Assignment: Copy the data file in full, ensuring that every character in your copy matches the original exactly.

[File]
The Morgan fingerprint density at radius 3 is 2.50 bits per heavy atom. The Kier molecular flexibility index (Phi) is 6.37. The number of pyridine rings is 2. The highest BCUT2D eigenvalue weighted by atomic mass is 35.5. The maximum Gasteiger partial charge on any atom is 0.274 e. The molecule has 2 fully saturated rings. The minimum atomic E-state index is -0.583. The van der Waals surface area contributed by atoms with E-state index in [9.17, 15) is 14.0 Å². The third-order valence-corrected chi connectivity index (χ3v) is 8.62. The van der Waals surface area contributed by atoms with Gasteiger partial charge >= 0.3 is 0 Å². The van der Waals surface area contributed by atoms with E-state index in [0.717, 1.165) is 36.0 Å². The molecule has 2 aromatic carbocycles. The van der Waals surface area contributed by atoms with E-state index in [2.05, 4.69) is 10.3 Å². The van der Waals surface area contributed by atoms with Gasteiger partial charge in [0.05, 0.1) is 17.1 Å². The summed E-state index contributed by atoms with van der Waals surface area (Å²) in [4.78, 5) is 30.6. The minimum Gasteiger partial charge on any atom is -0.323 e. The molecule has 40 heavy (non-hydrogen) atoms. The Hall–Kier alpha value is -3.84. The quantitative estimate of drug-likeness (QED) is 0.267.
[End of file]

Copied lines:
The Morgan fingerprint density at radius 3 is 2.50 bits per heavy atom. The Kier molecular flexibility index (Phi) is 6.37. The number of pyridine rings is 2. The highest BCUT2D eigenvalue weighted by atomic mass is 35.5. The maximum Gasteiger partial charge on any atom is 0.274 e. The molecule has 2 fully saturated rings. The minimum atomic E-state index is -0.583. The van der Waals surface area contributed by atoms with E-state index in [9.17, 15) is 14.0 Å². The third-order valence-corrected chi connectivity index (χ3v) is 8.62. The van der Waals surface area contributed by atoms with Gasteiger partial charge >= 0.3 is 0 Å². The van der Waals surface area contributed by atoms with E-state index in [0.717, 1.165) is 36.0 Å². The molecule has 2 aromatic carbocycles. The van der Waals surface area contributed by atoms with E-state index in [2.05, 4.69) is 10.3 Å². The van der Waals surface area contributed by atoms with Gasteiger partial charge in [0.05, 0.1) is 17.1 Å². The summed E-state index contributed by atoms with van der Waals surface area (Å²) in [4.78, 5) is 30.6. The minimum Gasteiger partial charge on any atom is -0.323 e. The molecule has 40 heavy (non-hydrogen) atoms. The Hall–Kier alpha value is -3.84. The quantitative estimate of drug-likeness (QED) is 0.267.